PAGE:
That any country should have in its history an event known by the sorrowful name of “Bloody Sunday” is tragic. That a country should have in the space of 59 years, less than an average lifetime, three events called “Bloody Sunday” is truly horrific. Yet, in each of these adversities the strength and resiliency of the Irish people has been proven. The third and best known “Bloody Sunday” was when members of the British Parachute Regiment opened fire on unarmed protestors in the streets of Derry in 1972. The second was on November 21, 1920 when, in response to the killing of key members of the British Intelligence apparatus by Michael Collins’ “Squad”, members of the “Black and Tans” and “Auxies” vented their frustration and fury on the innocent civilians at Croke Park who had been peacefully watching a football match. However, the first sad day to bear the epithet “Bloody Sunday” in the twentieth century was August 31, 1913 in the streets of Dublin.
The origins of the first “Bloody Sunday” can be traced to a test of wills between two Irish men and the struggle for workers’ rights that was being played on the world stage in the early years of the twentieth century. The labor struggle was late to arrive in Ireland, Long used as a source of agrarian produce and farm rents by English landlords, there had been little capital investment and industrialization. What trade unions that did exist catered to skilled craftsmen who belonged to organizations based in Britain and with a Britain centered focus. The plight of unskilled workers, particularly in Dublin, was both deplorable and ignored. It is estimated that three quarters of the workforce of Dublin was unskilled. With twenty percent of that workforce being unemployed, it was possible for employers to pay desperate workers less than half the wage that similar work would earn in London. Families in the Irish capital often made their homes in one room apartments with no privacy in decaying tenements. Disease and high death rates were common.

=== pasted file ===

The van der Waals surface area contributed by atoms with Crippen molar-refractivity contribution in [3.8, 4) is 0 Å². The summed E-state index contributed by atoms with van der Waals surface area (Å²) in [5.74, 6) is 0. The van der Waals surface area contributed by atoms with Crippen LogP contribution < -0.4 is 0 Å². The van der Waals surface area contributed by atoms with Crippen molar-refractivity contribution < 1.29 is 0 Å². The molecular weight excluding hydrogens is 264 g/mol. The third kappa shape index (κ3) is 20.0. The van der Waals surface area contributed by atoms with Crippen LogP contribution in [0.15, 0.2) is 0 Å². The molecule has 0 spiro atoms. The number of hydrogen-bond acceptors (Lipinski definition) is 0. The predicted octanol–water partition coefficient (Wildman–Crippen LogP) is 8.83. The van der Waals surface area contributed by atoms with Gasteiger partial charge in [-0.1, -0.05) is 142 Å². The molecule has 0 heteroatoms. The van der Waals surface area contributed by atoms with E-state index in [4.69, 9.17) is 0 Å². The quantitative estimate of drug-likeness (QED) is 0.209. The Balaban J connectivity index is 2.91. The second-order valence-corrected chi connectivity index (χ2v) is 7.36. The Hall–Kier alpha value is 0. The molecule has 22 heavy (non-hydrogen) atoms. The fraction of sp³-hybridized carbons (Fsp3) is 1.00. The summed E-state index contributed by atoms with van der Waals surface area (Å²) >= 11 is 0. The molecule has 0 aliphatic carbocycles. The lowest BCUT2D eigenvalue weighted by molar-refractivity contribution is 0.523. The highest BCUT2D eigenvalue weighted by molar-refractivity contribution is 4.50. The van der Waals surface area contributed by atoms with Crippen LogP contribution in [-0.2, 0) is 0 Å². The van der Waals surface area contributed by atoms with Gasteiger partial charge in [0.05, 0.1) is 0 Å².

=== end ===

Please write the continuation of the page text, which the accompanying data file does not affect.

It was these conditions that brought James Larkin to Ireland in 1907. Born the son of impoverished Irish immigrants in the slums of Liverpool, Larkin had left school at the age of fourteen upon the death of his father to work on the Liverpool docks. A commanding presence at over six feet in height and a gifted public speaker, “Big Jim” had been a successful labor organizer for the British based National Union of Dock Labourers (NUDL) in England, Scotland and Ireland. Larkin had perfected the tactic of the “sympathetic strike”, where workers not directly connected to the current labor dispute would walk out in “sympathy”, magnifying the strikes impact and the pressure brought to bear on employers. In Belfast, Larkin’s charisma was such that he was able to organize both Protestant and Catholic workers in that divided city in common cause, with carters, coal men and even the local Royal Irish Constabulary joining his strikes at one point. However, his more revolutionary views caused him to be expelled from the NUDL. Undeterred, “Big Jim” moved south to Dublin where he formed and founded his own union: the Irish Transport and General Workers’ Union (ITGWU) in 1908 which in three years became Ireland’s largest Union with 10,000 members. Seeking not only to improve their working conditions but also to restore their self-respect, Larkin’s ITWGU supported policies that promoted justice and encouraged cultural and social achievement. However Larkin’s main aim was to unionize the city’s unskilled workers; he coined the slogan “A fair day’s work for a fair day’s pay’.